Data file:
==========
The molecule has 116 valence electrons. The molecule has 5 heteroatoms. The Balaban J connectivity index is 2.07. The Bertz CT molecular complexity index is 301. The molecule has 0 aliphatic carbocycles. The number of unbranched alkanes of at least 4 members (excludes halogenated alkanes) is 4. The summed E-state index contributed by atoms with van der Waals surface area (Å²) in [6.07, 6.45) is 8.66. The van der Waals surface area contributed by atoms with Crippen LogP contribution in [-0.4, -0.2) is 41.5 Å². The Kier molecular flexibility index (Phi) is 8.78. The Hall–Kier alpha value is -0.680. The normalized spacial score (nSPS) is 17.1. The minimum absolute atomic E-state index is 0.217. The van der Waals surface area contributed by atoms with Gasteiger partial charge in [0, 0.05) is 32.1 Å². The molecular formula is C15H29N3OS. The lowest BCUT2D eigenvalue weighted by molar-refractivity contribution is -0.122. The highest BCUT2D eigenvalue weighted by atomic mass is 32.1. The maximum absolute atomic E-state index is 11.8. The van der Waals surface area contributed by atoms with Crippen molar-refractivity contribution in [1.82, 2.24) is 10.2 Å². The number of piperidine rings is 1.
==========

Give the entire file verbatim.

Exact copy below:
The molecule has 116 valence electrons. The molecule has 5 heteroatoms. The Balaban J connectivity index is 2.07. The Bertz CT molecular complexity index is 301. The molecule has 0 aliphatic carbocycles. The number of unbranched alkanes of at least 4 members (excludes halogenated alkanes) is 4. The summed E-state index contributed by atoms with van der Waals surface area (Å²) in [6.07, 6.45) is 8.66. The van der Waals surface area contributed by atoms with Crippen LogP contribution in [-0.4, -0.2) is 41.5 Å². The Kier molecular flexibility index (Phi) is 8.78. The Hall–Kier alpha value is -0.680. The normalized spacial score (nSPS) is 17.1. The minimum absolute atomic E-state index is 0.217. The van der Waals surface area contributed by atoms with Gasteiger partial charge in [0, 0.05) is 32.1 Å². The molecular formula is C15H29N3OS. The lowest BCUT2D eigenvalue weighted by molar-refractivity contribution is -0.122. The highest BCUT2D eigenvalue weighted by atomic mass is 32.1. The maximum absolute atomic E-state index is 11.8. The van der Waals surface area contributed by atoms with Crippen molar-refractivity contribution in [1.82, 2.24) is 10.2 Å². The number of piperidine rings is 1.